Why You Should Create a Family Tree Chart

Discover your family's history with Family Tree Ancestry analysis and learn a little more about what made you you!

How to Build Your Family Tree Using Genetics

How much do you know about where your family came from? Are there any “missing links” in the story of your family history that you’d like to try to discover? And how far back do you think you can trace your family?

Amateur genealogy researchers all over the world are asking themselves these questions - and trying to answer them using genetics. Building out your family tree can be a multi-step process, involving combing through municipal records, interviewing living relatives, and taking a DNA test. There have never been more resources available to those who wish to build a more complete family tree. Let’s look at some of the steps you can take - including discovering more about your genetics - to complete your family tree. 

Building Your Family Tree: Where to Start

There is a wealth of information available to you - much of it for free - when you start to work on building your family tree. A good place to start is by interviewing living relatives. Parents, grandparents, aunts, uncles, and other extended family members can give you the names, dates and places of birth, and other key information about great-grandparents, distant cousins, and more. These oral histories and family memories or stories that have been passed down from generation to generation are invaluable sources of information. 

Once you have some biographical information and other clues, you can move on to conducting online research. The National Archives, for example, maintains an entire website dedicated to genealogy research. Here, you’ll find links to free databases, census records, military records, immigration records, and countless other sources of information that can help you locate family members and learn more about them. They even offer free charts and forms that you can use to map your family tree.

Websites like MyHeritage or GeneologyBank let you enter the name of a relative to search a range of records including birth records, death records, marriage records, and historical newspaper articles. As you explore more resources, you’ll find more facts as well as clues that will help you build your family tree.

Using Genetics to Understand Family Ancestry

Today’s family tree builders have access to one resource their ancestors couldn’t have imagined: DNA testing. At-home DNA test results can help you locate living relatives you didn’t know, better understand your ethnicity to know where your ancestors came from, and give you clues that will help you conduct more traditional forms of research like looking through municipal records.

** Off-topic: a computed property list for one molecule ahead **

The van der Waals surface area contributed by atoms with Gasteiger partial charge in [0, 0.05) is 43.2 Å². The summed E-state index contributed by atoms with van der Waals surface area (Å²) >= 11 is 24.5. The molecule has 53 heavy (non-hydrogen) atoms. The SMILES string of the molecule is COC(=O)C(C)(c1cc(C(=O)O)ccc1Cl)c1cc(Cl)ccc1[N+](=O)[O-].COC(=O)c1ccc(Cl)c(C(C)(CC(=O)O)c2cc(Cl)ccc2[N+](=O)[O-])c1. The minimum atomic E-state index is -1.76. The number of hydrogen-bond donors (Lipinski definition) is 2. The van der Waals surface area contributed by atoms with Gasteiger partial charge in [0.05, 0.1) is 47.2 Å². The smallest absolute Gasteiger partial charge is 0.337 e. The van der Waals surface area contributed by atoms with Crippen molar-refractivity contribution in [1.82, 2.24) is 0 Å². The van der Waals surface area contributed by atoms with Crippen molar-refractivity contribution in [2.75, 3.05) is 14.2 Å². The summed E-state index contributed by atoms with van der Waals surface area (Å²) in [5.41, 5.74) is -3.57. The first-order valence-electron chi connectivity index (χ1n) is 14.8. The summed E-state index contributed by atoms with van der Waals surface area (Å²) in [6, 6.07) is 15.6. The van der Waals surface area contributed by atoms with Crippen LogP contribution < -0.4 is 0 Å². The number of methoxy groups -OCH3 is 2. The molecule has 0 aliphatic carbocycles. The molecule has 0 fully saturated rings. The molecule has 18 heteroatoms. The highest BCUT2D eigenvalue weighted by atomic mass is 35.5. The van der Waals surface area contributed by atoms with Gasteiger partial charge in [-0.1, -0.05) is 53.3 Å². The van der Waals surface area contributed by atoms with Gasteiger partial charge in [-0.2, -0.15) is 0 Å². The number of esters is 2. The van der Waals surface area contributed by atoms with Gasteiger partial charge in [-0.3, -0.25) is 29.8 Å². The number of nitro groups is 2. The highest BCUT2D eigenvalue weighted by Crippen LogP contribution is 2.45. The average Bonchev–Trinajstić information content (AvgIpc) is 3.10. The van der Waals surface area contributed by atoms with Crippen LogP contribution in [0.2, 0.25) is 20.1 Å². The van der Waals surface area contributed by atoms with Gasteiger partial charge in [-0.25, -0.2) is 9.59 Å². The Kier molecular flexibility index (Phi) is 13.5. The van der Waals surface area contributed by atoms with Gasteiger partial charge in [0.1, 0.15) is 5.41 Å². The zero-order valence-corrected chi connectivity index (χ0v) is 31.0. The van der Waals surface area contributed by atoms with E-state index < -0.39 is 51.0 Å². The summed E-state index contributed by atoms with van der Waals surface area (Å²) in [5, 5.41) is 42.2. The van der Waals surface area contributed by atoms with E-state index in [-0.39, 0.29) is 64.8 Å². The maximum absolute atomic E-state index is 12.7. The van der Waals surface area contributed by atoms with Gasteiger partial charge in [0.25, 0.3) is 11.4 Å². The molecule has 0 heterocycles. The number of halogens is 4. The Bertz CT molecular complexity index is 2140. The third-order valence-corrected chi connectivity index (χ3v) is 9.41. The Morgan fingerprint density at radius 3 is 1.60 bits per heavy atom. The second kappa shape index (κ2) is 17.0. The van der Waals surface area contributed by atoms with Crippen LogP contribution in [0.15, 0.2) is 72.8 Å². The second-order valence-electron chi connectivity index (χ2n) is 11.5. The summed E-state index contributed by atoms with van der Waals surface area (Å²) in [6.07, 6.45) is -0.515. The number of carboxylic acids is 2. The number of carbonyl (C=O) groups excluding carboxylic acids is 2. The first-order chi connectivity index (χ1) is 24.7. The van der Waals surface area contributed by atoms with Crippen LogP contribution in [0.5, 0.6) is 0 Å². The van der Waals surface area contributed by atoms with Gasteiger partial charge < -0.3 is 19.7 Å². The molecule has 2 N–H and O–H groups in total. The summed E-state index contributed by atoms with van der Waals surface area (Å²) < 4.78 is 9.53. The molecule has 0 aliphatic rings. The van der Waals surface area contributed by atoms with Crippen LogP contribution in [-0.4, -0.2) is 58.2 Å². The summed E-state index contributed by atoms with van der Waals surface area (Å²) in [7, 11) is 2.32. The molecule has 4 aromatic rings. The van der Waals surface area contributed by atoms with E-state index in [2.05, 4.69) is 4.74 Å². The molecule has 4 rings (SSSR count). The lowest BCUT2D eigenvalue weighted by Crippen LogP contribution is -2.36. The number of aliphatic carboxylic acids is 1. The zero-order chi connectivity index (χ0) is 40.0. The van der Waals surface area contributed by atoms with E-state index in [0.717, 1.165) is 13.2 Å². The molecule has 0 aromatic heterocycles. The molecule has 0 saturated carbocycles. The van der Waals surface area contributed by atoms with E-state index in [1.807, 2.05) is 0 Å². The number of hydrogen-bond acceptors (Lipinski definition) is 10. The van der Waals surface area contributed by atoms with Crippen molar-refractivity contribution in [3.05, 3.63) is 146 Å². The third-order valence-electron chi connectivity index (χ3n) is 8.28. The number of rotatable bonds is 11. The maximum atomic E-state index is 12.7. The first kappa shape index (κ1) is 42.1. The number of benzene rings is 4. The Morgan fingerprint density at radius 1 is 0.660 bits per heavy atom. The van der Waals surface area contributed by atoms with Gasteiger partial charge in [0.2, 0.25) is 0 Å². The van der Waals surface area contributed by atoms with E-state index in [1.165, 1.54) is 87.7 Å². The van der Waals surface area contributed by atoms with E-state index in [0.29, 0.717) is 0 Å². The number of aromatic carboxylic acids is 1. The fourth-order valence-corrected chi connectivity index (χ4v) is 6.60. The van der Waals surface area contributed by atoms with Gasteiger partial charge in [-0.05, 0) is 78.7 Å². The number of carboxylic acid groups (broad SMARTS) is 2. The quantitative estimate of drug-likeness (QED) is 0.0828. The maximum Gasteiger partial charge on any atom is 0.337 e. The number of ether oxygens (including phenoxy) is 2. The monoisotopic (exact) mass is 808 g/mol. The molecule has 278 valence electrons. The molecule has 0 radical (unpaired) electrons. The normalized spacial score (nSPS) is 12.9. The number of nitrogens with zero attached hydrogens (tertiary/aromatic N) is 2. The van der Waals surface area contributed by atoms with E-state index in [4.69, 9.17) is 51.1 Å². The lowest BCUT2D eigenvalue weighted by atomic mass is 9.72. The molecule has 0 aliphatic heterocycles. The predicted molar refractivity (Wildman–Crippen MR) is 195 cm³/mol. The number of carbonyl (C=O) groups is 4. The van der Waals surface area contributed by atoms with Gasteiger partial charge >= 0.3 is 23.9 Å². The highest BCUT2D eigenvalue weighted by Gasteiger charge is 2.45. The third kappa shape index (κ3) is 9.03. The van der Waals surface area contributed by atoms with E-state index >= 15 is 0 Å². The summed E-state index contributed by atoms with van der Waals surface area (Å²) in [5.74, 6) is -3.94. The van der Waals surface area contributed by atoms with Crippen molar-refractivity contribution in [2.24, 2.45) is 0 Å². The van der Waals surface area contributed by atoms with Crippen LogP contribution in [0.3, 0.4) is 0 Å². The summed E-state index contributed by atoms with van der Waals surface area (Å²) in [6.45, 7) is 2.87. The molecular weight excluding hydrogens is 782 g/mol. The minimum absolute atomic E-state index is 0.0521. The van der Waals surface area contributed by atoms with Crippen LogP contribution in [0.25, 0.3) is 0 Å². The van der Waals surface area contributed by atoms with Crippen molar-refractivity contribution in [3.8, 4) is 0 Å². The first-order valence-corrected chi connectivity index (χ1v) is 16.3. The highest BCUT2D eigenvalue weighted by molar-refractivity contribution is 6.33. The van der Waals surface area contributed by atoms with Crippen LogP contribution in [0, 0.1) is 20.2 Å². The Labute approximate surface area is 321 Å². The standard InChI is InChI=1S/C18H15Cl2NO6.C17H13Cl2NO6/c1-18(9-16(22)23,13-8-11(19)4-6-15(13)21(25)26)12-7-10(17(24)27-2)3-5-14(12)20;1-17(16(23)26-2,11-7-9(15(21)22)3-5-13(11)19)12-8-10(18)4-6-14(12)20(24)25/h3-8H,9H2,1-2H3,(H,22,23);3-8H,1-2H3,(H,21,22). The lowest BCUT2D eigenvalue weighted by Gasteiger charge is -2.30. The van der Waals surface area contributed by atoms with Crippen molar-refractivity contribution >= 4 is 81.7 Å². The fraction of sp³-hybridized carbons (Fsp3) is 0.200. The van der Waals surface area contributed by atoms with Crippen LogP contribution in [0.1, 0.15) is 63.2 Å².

DNA test takers are sometimes surprised by what they discover in their genes. For example, you might think your ancestors came from Italy, but a DNA test could reveal Irish ancestry as well. Now, you have another path to explore as you build out your family tree. Scientific data about your genetics can also help confirm family stories or close off cold trails. 

All of these resources work best when used together. The more information you have - whether through family stories or genetic data - the more complete you’ll be able to make your family tree.

Learn Even More About Your Ancestry with Genomelink

If you’ve already taken an at-home DNA test, dive even deeper into your family history with Genomelink. At Genomelink you’ll find dozens of reports on ancestry, traits, health, and more that aren’t available anywhere else. Simply upload your raw DNA data from 23andMe, AncestryDNA, MyHeritage, and other testing companies to discover your full genetic potential.

Genomelink also grants you access to proprietary ancestry reports, like our popular DNA Match, Ancient Ancestry Report, African Breakdown Report, and Viking Index Report. Explore your personalized Genomelink DNA Dashboard, where you can learn more about your family history inherited traits. Get started for free, and see how Genomelink can help you continue to build your growing family tree.

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